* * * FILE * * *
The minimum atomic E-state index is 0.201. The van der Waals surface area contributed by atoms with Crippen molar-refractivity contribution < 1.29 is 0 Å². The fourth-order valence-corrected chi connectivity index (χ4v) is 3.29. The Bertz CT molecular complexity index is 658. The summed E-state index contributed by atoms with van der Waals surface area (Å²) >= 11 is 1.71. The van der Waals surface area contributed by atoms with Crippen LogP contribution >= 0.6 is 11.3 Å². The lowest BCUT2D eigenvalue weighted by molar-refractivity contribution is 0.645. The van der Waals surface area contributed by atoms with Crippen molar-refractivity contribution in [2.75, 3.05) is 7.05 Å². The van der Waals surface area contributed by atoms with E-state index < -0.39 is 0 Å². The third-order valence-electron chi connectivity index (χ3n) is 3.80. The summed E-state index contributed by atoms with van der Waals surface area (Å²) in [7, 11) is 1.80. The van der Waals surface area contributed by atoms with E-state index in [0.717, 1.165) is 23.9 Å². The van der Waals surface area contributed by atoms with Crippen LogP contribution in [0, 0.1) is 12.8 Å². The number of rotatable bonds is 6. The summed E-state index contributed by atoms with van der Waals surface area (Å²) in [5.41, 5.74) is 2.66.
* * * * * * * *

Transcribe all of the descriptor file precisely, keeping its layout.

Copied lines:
The minimum atomic E-state index is 0.201. The van der Waals surface area contributed by atoms with Crippen molar-refractivity contribution < 1.29 is 0 Å². The fourth-order valence-corrected chi connectivity index (χ4v) is 3.29. The Bertz CT molecular complexity index is 658. The summed E-state index contributed by atoms with van der Waals surface area (Å²) >= 11 is 1.71. The van der Waals surface area contributed by atoms with Crippen LogP contribution >= 0.6 is 11.3 Å². The lowest BCUT2D eigenvalue weighted by molar-refractivity contribution is 0.645. The van der Waals surface area contributed by atoms with Crippen molar-refractivity contribution in [2.75, 3.05) is 7.05 Å². The van der Waals surface area contributed by atoms with E-state index < -0.39 is 0 Å². The third-order valence-electron chi connectivity index (χ3n) is 3.80. The summed E-state index contributed by atoms with van der Waals surface area (Å²) in [7, 11) is 1.80. The van der Waals surface area contributed by atoms with E-state index in [0.717, 1.165) is 23.9 Å². The van der Waals surface area contributed by atoms with Crippen LogP contribution in [0, 0.1) is 12.8 Å². The number of rotatable bonds is 6. The summed E-state index contributed by atoms with van der Waals surface area (Å²) in [5.41, 5.74) is 2.66.